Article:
“Waking the Dead: The Glory of a Heart Fully Alive” (John Eldredge) A book about waking up one’s heart and reclaiming a life lived fully, the promise of the Christian faith as the key to helping all of us be set free, made whole, and be fully restored. I’m not fully captivated by Eldredge’s writing (despite his popular following of “Wild at Heart” among Christian men) but know that I will eventually finish this book. It was highly recommended for me and the themes and topics of the book seem a worthwhile read. I’m told that there is an underlying spiritual warfare theme to the book--a battle over our hearts.

“The Art of Power” (Thich Nhat Hanh) – Nominated for the Nobel Peace Prize (by my hero Martin Luther King Jr), Hanh is a Vietnamese Buddhist Zen master, poet, political activist and author. In this book he argues that “power” is generally perceived to be something that affords us freedom, security and happiness, but is in actuality an illusion that traps us, drains us, and strains our relationships. True power, he suggests in zen master fashion, lies in being happy in the present moment. Another New York Times bestseller, this book explores how to cultivate, unleash, and handle power at home, work and in the global marketplace. It’s a tad repetitive, but good and helpful to understand how a Buddhist activist conceptualizes an integration of peace and power. (He has a new book, “Savor,” on healthy eating/food/politics which I find to be a interesting way of marketing the subject matter and/or Hanh himself.)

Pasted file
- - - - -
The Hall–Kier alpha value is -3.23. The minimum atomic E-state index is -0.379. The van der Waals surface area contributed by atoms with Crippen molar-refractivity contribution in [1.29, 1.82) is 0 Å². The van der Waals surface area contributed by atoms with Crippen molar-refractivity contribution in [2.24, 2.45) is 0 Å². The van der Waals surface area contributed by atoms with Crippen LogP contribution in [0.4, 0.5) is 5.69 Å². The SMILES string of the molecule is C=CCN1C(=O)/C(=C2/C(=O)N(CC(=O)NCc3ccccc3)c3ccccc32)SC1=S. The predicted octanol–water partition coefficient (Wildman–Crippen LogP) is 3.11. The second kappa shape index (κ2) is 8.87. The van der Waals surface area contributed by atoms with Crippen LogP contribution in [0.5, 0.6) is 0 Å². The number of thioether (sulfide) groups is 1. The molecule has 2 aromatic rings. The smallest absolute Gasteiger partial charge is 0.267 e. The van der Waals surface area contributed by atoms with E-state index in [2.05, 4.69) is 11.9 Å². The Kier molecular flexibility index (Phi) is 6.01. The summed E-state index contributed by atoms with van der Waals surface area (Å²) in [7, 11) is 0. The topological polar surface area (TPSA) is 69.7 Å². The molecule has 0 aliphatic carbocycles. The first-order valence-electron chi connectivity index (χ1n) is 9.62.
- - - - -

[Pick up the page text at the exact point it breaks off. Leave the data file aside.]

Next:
“The Power of Now” (Eckhart Tolle) I was listening to a really mind blowing lecture by a Catholic priest on my drive home from a monastery in Montecito (Santa Barbara). The talk discussed the humanity and divinity of the historical Jesus and divine Christ, and our position as children of God to likewise embrace the embodiments of our own humanity and divine nature (i.e. life via the holy spirit). Anyway, I’m not one who is prone to reading pop metaphysical literature, but this Catholic priest kept referencing Eckhart Tolle as an expert on “living in the present moment”(Oprah herself is a fan and make him an overnight national phenomena). So, I became curious as to what this guy has to say. I may or may not agree with his ideas (we’ll see) but I think it’s still good to be knowledgeable and conversational about Tolle. So far the books seems to suggest that the everyday act of thinking keeps us grounded and stuck in a living a provincial life (which we call reality) which is simply a limited level of spiritual awareness; the busyness in our minds, acquired through the act of thinking, prevents us from obtaining true freedom and enlightenment (i.e. living at a higher level of consciousness). Tolle discusses topics of fear, the ego’s search for wholeness, notions of time, happiness , relationships, the body, addictions, surrender, and choice. Will be an interesting read.

1 comment:

Anonymous said...

i've been reading your blog!
i enjoy it!

i'm glad you are reading Tolle!
i read "Power of Now", but think "A New Earth" is better!

Also, "Tao of Pooh" by Benjamin Hoff is great!
I just finished it!

And if you are more interested in Eastern thought....
The Dali Lama's "Art of Happiness" is great!!!